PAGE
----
Tuesday Night Music Byte
Lynnrockets recently watched the film Julie & Julia about a thirty year old New Yorker who decided to cook every dish in one of Julia Childs’ cookbooks and to blog about it. It was a novel idea so we decided to copy it. No, we will not be cooking in the usual sense (that could start a fire). Rather, we will adapt the recipe a day concept to our nightly music bytes. From now to infinity (didn’t somebody else coin that phrase?) we will post a music video and brief description of the artist or song in a sort of alphabetical order as culled from Tom Moon’s wonderful reference book, 1,000 Recordings To Hear Before You Die (A Listener’s Life List). The book describes both whole albums (remember those) and individual songs from all music genres that are essential listening. Do yourselves a favor and purchase this book. Where the book deals with an individual song, we will post that song, but when an entire album is the subject, we will exercise judicial discretion and post a single song therefrom. So what do you say, let’s get cooking…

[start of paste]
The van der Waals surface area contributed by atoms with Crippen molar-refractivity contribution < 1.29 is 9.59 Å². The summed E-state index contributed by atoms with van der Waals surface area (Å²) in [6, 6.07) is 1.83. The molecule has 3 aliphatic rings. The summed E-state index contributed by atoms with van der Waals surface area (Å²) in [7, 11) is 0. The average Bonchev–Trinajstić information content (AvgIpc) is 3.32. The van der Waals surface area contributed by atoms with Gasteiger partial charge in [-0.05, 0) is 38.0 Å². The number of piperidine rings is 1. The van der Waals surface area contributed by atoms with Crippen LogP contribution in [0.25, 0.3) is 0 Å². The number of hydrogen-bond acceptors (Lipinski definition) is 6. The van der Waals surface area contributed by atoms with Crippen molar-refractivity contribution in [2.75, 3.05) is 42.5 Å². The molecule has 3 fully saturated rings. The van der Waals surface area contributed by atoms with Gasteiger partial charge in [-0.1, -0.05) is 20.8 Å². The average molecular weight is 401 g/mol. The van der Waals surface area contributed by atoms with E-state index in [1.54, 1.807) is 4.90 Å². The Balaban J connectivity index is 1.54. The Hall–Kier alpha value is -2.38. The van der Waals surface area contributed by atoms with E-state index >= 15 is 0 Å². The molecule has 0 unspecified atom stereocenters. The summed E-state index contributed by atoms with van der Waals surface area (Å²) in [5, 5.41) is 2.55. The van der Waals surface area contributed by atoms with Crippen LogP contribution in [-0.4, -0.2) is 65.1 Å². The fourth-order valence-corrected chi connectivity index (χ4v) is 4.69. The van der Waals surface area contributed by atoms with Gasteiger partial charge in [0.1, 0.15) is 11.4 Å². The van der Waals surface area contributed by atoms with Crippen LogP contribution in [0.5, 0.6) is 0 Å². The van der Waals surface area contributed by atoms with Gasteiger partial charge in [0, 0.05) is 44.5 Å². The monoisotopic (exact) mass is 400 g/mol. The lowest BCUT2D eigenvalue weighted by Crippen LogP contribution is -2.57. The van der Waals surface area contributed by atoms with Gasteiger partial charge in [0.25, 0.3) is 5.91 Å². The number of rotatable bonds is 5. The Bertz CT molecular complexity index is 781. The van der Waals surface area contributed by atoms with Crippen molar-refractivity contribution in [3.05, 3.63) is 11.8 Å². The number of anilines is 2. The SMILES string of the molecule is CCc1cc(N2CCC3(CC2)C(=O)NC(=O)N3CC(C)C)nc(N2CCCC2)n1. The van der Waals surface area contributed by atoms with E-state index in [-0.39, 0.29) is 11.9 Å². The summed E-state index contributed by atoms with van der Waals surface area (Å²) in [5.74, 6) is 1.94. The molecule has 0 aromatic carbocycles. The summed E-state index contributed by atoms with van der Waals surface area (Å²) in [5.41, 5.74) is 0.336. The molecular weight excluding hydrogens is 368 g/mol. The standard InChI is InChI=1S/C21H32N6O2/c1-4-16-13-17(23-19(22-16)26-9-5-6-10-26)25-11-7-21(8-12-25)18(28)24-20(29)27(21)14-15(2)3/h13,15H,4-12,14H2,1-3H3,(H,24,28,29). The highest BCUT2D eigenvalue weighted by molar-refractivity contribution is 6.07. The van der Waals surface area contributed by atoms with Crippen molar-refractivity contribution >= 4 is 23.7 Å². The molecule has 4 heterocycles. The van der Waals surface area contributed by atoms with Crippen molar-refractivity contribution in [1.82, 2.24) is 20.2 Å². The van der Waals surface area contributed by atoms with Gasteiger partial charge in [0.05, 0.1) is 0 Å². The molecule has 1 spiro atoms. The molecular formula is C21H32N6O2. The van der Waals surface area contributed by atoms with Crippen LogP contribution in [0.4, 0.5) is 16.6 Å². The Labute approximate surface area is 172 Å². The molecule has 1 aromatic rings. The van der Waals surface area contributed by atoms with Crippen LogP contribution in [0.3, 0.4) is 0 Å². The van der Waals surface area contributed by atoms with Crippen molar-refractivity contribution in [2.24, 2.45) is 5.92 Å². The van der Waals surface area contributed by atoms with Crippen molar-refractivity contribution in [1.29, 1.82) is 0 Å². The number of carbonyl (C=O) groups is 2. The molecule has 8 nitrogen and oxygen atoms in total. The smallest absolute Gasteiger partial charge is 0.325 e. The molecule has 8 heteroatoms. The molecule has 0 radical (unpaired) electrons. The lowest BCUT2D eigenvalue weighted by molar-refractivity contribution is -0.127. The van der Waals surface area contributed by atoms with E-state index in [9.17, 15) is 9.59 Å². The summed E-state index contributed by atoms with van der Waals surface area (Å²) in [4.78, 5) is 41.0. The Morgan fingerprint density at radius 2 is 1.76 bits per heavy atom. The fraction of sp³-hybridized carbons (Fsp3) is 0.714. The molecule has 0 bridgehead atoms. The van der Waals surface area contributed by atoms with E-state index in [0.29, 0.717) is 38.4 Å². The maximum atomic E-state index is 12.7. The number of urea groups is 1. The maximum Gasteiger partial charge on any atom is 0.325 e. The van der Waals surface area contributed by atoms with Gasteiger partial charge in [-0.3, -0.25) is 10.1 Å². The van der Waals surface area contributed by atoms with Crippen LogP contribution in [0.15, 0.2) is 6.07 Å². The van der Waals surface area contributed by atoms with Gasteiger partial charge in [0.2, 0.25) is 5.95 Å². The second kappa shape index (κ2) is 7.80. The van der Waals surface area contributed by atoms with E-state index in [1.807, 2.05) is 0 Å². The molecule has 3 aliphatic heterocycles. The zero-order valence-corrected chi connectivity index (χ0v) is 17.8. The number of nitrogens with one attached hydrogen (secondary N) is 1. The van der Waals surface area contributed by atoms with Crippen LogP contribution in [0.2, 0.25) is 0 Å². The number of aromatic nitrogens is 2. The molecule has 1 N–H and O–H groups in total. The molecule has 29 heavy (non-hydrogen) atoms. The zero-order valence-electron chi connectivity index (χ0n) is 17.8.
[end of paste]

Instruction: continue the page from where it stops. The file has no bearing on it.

Snooks Eaglin – “Rock Island Line” (1959)
Snooks Eaglin, born Fird Eaglin, Jr. (January 21, 1936 – February 18, 2009), was a guitarist and singer in New Orleans. He was also referred to as Blind Snooks Eaglin in his early years. Eaglin lost his sight not long after his first birthday after being stricken with glaucoma, and spent several years in the hospital with other ailments. Around the age of five Eaglin received a guitar from his father; he taught himself to play by listening to and playing along with the radio. A mischievous youngster, he was given the nickname “Snooks” after a radio character named Baby Snooks.
His vocal style is reminiscent of Ray Charles; indeed, in the 1950s, when he was in his late teens, he would sometimes bill himself as “Little Ray Charles”. Generally regarded as a New Orleans R&B artist, he played a wide range of music: blues, rock and roll, jazz, country, and Latin. In his early years, he also played some straight-ahead acoustic blues.
His ability to play a wide range of songs and make them his own earned him the nickname “the human jukebox.” Eaglin claimed in interviews that his musical repertoire included some 2,500 songs.
At live shows, he did not usually prepare set lists, and was unpredictable, even to his bandmates. He played songs that come to his head, and he also took requests from the audience.
Eaglin died of a heart attack at Ochsner Medical Center in New Orleans on February 18, 2009. He had been diagnosed with prostate cancer in 2008 and had been hospitalized for treatment. He was scheduled to make a comeback appearance at the New Orleans Jazz Fest in Spring of 2009.
The following is some amateur film footage of Snooks Eaglin’s New Orleans jazz funeral: